The Children of the Children

The marriage of Helen Simpson and me produced three offspring: Boh, Todd, and Robin. Each of these three gave birth to one child: Luke, Gracey, and Carli. All arrived about the time that I had given up on having grandchildren. Now all three are well on their way to becoming adults. I don’t see them often, but I thrill to the stories of their activities. I also gasp every time one of them appears as a screen saver on my computer screen. Luke is into sports and competition. Gracey is musical and has already been in several local theater plays. I have seen her performing twice. Carli is our “mermaid” who lived for several years in Ecuador with her parents. All three are healthy and happy young people. Although they don’t all live in the same area, their parents get them together as often as possible, and I get the results via pictures and videos. What magic it is to see them growing and making choices. I thank God that, while our marriage did not last, the product of our relationship produced these three wonderful grandchildren who are growing fast and becoming themselves.

grandchildren 2017

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Words, Words, Words

As time passes and progress ensues, our language is changing. Many new words and items were created during the astronaut years when NASA was experimenting with how to care for things in outer space. Dustbusters and memory foam came into our language during that period. I remember when I began hearing the term “blogs,” and I asked someone at the public library to give me a definition as I could not find it in a dictionary. I still have not mastered an understanding of exactly what memes are. I think I now understand vetting which seemed to have come into existence only for the past three or four political campaigns. One of the newest words in my vocabulary is the word buffering. I know it has to do with computers and wi-fi, and I know that, when the little circle is circling, I lose movement in the picture on the screen. I just looked it up and learned that buffering has to do with an area of memory used for the temporary storage of data when a program or hardware device needs an uninterrupted flow of information. But, where did the word come from? What is its etymology? Our language is forever expanding.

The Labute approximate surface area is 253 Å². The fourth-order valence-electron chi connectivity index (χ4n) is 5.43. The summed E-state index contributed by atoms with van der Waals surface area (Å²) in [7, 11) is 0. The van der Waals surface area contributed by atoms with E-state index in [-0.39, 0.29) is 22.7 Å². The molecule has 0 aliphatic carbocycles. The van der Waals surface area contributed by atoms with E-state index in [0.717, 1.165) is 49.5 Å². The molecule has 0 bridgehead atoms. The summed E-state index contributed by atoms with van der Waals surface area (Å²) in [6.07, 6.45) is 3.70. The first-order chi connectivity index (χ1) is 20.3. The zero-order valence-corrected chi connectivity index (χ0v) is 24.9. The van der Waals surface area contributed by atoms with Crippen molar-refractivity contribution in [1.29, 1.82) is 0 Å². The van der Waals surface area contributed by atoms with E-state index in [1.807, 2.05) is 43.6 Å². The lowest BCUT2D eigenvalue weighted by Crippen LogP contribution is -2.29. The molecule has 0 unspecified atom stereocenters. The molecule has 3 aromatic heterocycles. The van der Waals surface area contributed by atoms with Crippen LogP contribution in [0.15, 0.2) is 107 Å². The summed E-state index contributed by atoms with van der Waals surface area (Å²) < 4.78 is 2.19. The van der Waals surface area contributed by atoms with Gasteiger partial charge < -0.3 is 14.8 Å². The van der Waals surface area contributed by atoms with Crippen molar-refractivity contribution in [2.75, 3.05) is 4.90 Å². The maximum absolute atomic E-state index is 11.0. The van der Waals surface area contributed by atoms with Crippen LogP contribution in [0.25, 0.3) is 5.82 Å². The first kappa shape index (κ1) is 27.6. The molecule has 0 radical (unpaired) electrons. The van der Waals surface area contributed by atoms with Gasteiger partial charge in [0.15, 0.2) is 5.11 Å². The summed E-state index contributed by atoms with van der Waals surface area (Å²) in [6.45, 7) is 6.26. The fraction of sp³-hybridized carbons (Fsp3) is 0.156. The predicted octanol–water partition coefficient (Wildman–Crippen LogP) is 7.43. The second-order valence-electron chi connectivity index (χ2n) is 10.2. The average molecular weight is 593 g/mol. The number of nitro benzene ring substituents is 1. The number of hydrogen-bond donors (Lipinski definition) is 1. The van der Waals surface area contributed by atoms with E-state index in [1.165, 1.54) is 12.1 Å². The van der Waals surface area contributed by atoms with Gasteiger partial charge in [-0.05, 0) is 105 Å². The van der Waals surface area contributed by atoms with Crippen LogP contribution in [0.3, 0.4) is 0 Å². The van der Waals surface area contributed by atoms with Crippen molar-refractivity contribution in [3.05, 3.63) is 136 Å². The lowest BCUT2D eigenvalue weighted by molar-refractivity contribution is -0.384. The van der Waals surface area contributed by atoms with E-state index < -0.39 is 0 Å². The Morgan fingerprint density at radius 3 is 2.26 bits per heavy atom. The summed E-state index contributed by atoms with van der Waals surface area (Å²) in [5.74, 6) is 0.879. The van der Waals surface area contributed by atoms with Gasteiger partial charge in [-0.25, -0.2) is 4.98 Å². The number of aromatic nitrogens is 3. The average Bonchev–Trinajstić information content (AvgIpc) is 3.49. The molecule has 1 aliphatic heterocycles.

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The Return of the Heinous Piano